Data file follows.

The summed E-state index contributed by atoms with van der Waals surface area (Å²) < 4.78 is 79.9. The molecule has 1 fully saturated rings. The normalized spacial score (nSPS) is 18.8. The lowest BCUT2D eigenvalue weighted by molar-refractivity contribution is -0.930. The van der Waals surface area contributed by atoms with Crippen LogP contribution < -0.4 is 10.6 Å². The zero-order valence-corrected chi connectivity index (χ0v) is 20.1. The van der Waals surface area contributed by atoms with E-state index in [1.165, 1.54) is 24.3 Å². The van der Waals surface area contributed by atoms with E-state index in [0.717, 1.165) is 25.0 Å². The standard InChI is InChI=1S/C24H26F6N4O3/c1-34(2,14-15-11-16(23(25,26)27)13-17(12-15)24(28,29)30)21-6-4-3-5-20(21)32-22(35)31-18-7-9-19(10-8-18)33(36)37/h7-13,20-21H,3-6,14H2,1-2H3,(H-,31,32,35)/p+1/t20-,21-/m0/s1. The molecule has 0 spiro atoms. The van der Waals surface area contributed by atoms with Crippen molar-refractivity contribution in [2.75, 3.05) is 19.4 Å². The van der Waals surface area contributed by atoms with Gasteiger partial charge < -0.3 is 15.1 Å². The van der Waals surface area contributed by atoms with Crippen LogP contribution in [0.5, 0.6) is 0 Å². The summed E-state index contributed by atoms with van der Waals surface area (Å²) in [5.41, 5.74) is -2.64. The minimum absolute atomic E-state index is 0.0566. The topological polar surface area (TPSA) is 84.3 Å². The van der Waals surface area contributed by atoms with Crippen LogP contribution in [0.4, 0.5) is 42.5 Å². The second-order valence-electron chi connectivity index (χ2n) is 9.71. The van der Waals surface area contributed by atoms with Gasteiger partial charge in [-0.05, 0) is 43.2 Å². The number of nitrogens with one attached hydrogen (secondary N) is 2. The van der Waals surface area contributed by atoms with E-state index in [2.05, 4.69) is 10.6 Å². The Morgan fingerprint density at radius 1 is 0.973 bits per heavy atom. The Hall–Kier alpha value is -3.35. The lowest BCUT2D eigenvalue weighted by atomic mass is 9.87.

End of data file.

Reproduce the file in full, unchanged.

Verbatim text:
The summed E-state index contributed by atoms with van der Waals surface area (Å²) < 4.78 is 79.9. The molecule has 1 fully saturated rings. The normalized spacial score (nSPS) is 18.8. The lowest BCUT2D eigenvalue weighted by molar-refractivity contribution is -0.930. The van der Waals surface area contributed by atoms with Crippen LogP contribution < -0.4 is 10.6 Å². The zero-order valence-corrected chi connectivity index (χ0v) is 20.1. The van der Waals surface area contributed by atoms with E-state index in [1.165, 1.54) is 24.3 Å². The van der Waals surface area contributed by atoms with E-state index in [0.717, 1.165) is 25.0 Å². The standard InChI is InChI=1S/C24H26F6N4O3/c1-34(2,14-15-11-16(23(25,26)27)13-17(12-15)24(28,29)30)21-6-4-3-5-20(21)32-22(35)31-18-7-9-19(10-8-18)33(36)37/h7-13,20-21H,3-6,14H2,1-2H3,(H-,31,32,35)/p+1/t20-,21-/m0/s1. The molecule has 0 spiro atoms. The van der Waals surface area contributed by atoms with Crippen molar-refractivity contribution in [2.75, 3.05) is 19.4 Å². The van der Waals surface area contributed by atoms with Gasteiger partial charge < -0.3 is 15.1 Å². The van der Waals surface area contributed by atoms with Crippen LogP contribution in [0.5, 0.6) is 0 Å². The summed E-state index contributed by atoms with van der Waals surface area (Å²) in [5.41, 5.74) is -2.64. The minimum absolute atomic E-state index is 0.0566. The topological polar surface area (TPSA) is 84.3 Å². The van der Waals surface area contributed by atoms with Crippen LogP contribution in [0.4, 0.5) is 42.5 Å². The second-order valence-electron chi connectivity index (χ2n) is 9.71. The van der Waals surface area contributed by atoms with Gasteiger partial charge in [-0.05, 0) is 43.2 Å². The number of nitrogens with one attached hydrogen (secondary N) is 2. The van der Waals surface area contributed by atoms with E-state index in [2.05, 4.69) is 10.6 Å². The Morgan fingerprint density at radius 1 is 0.973 bits per heavy atom. The Hall–Kier alpha value is -3.35. The lowest BCUT2D eigenvalue weighted by atomic mass is 9.87.